Thursday, 4 August 2016

Base rate down by and to 0.25%

Unbelievable but true, the BoE has just reduced the base rate. The graph now looks like this...



If you saw that in a hospital you'd say that patient is definitely dead. And that's not all, the Bank of England has announced additional measures:

  • £60bn more QE taking the total to £435bn - so about a quarter of our two trillion national debt  is funded by 'printed' money.
  • Another 'funny' £10bn will be used to buy corporate bonds to pump money into the country's biggest companies.
  • There will be a $100bn funding scheme for banks which is conditional on them passing the base rate cut through to customers - ie, banks get bribed. This is like the old Funding for Lending Scheme only with extra conditions. The FLS is the main reason savers get such a bad deal - the banks don't need their money, the BoE is printing money and giving it to the commercial banks. (Alright, lending it, strictly speaking.)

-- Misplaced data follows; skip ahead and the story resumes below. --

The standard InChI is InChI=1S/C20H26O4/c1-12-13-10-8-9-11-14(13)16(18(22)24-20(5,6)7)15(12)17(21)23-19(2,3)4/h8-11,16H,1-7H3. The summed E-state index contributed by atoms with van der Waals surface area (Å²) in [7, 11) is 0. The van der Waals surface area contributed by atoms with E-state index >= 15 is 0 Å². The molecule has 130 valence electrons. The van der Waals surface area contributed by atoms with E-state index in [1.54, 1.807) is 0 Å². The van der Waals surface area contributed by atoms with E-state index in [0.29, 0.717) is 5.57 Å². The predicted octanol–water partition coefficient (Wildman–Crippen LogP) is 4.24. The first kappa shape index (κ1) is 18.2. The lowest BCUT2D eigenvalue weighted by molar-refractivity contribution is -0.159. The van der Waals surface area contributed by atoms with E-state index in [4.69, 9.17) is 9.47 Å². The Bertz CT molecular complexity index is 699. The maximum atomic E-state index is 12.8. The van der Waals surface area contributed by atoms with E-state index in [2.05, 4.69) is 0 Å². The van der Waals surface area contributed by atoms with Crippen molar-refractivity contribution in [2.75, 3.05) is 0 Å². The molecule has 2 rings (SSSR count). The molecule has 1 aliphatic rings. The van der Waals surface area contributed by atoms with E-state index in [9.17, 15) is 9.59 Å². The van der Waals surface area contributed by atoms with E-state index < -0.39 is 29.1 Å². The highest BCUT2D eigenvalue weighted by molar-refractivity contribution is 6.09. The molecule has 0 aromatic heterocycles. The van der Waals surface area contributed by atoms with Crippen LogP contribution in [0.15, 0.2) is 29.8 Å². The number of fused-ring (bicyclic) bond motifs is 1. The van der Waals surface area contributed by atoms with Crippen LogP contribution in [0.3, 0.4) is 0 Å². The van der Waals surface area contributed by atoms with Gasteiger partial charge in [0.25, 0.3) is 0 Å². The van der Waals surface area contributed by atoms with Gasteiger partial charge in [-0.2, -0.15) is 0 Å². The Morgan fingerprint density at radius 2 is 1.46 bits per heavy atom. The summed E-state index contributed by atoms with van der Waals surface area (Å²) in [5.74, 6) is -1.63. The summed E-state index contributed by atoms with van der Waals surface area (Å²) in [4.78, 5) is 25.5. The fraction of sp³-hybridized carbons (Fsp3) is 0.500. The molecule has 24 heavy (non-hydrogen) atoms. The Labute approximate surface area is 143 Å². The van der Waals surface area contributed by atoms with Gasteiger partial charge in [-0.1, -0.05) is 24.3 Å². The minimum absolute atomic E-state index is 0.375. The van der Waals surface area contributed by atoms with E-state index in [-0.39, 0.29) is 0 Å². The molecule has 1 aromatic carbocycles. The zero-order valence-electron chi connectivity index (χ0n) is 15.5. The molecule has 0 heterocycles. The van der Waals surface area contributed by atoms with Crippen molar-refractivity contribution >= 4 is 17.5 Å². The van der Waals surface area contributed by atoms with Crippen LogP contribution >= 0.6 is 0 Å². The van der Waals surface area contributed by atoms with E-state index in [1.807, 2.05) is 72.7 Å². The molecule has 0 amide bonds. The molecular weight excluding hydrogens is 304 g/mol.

The whole plan seems to be to pump up indebtedness even further. The plan relies on the premise that people will take on as much debt as they can afford so debt needs to be made more affordable to keep the economy moving.

The plan is of course massively inflationary, but the inflation will mainly occur in asset prices (stocks, bonds, houses) which are not counted in the indexes so the BoE will be able to claim low inflation has been maintained.

And this is only the second last cut. Mark Carney, guv'nor of the BoE reckons he can squeeze out another cut down to just above zero before he is done.

Which does raise the question: can they go negative? The answer is: probably not. In theory it is doable, there are countries with negative rates, but you also have to consider what the public will wear. Applying negative interest to bank deposits could trigger a bank run as people decide just to keep their cash at home. After Northern Rock no one in government has any appetite for that.

Read the inane words of Mark Carney here.